It’s hard to beat Alicante when it comes to air travel; even Valencia and Seville’s airports don’t compare to Alicante. However, the lifestyle here is eccentric with chill vibes and plenty of amazing festivals. You can discover its beaches, festivities and cultural celebrations while being part of the community.

Living comfortably in Alicante costs around 850 to 1,050€ per month, but this cost of living will also vary from person to person. Overall, the necessities (food, water and utility) and outdoor expenses are relatively lower compared to other cities.

Palma de Mallorca

The Spanish Island of Mallorca is home to Palma de Mallorca, an affordable city in the country. If being on an island isn’t exciting enough, Spain makes it even more interesting and attractive by improving the cost of living.

It’s one of the cheapest cities to live in when in Spain. It’s famous for its nightlife and hospitality facilities, including hotels, clubs and restaurants. The city has countless attractions like architectural landmarks that depict the nation’s cultural heritage.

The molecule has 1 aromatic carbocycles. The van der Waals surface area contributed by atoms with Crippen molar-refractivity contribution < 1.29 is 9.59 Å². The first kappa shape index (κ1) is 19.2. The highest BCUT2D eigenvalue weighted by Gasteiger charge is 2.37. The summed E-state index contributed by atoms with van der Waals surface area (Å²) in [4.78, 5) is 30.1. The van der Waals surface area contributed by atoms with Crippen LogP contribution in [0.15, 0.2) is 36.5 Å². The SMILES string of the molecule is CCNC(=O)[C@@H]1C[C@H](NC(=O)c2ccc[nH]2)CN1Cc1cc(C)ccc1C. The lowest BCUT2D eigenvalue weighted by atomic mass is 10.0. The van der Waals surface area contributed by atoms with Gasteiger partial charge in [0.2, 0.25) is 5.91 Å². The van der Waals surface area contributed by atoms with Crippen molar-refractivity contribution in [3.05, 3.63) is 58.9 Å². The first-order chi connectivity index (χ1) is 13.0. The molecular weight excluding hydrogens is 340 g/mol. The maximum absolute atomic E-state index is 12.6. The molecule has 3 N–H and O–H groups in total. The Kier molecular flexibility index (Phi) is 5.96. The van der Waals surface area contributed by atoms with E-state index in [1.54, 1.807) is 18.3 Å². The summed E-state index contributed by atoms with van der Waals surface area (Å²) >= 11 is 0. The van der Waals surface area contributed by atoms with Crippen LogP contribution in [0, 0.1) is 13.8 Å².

For your information, it’s one of the most visited destinations in Spain, thanks in part to its massive airport that can accommodate multiple flights at the same time. The city is connected via air travel and allows people to also go on international flights.

The city’s affordability especially shines in its monthly cost of living, which is around 800 to 900€ per individual. Keep in mind that living costs vary significantly based on your needs and interests. When looking to study in one of Spain’s top universities, students look for affordable places to live. Surely, you don’t want to overspend while you’re still going to university. After all, your savings today could become investments tomorrow. Out of all the Spanish cities, you will find that the regions mentioned above are the most affordable.